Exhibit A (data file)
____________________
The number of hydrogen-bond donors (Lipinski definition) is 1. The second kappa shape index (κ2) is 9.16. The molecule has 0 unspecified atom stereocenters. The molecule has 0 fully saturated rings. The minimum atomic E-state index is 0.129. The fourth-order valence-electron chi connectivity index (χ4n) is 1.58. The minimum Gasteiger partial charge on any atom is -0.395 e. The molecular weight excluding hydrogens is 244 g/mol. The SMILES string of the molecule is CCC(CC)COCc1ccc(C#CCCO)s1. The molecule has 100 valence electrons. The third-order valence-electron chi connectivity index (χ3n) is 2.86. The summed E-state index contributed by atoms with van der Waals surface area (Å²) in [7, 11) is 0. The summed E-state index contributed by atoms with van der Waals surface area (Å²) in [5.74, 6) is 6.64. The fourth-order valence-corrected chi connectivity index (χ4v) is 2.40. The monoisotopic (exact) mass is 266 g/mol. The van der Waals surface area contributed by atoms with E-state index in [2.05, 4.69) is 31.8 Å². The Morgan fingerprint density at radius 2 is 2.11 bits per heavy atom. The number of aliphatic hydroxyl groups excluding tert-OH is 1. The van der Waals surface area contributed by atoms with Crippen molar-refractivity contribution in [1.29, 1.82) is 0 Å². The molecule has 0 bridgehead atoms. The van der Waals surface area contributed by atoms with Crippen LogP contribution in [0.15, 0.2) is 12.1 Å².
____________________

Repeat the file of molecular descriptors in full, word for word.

The number of hydrogen-bond donors (Lipinski definition) is 1. The second kappa shape index (κ2) is 9.16. The molecule has 0 unspecified atom stereocenters. The molecule has 0 fully saturated rings. The minimum atomic E-state index is 0.129. The fourth-order valence-electron chi connectivity index (χ4n) is 1.58. The minimum Gasteiger partial charge on any atom is -0.395 e. The molecular weight excluding hydrogens is 244 g/mol. The SMILES string of the molecule is CCC(CC)COCc1ccc(C#CCCO)s1. The molecule has 100 valence electrons. The third-order valence-electron chi connectivity index (χ3n) is 2.86. The summed E-state index contributed by atoms with van der Waals surface area (Å²) in [7, 11) is 0. The summed E-state index contributed by atoms with van der Waals surface area (Å²) in [5.74, 6) is 6.64. The fourth-order valence-corrected chi connectivity index (χ4v) is 2.40. The monoisotopic (exact) mass is 266 g/mol. The van der Waals surface area contributed by atoms with E-state index in [2.05, 4.69) is 31.8 Å². The Morgan fingerprint density at radius 2 is 2.11 bits per heavy atom. The number of aliphatic hydroxyl groups excluding tert-OH is 1. The van der Waals surface area contributed by atoms with Crippen molar-refractivity contribution in [1.29, 1.82) is 0 Å². The molecule has 0 bridgehead atoms. The van der Waals surface area contributed by atoms with Crippen LogP contribution in [0.15, 0.2) is 12.1 Å².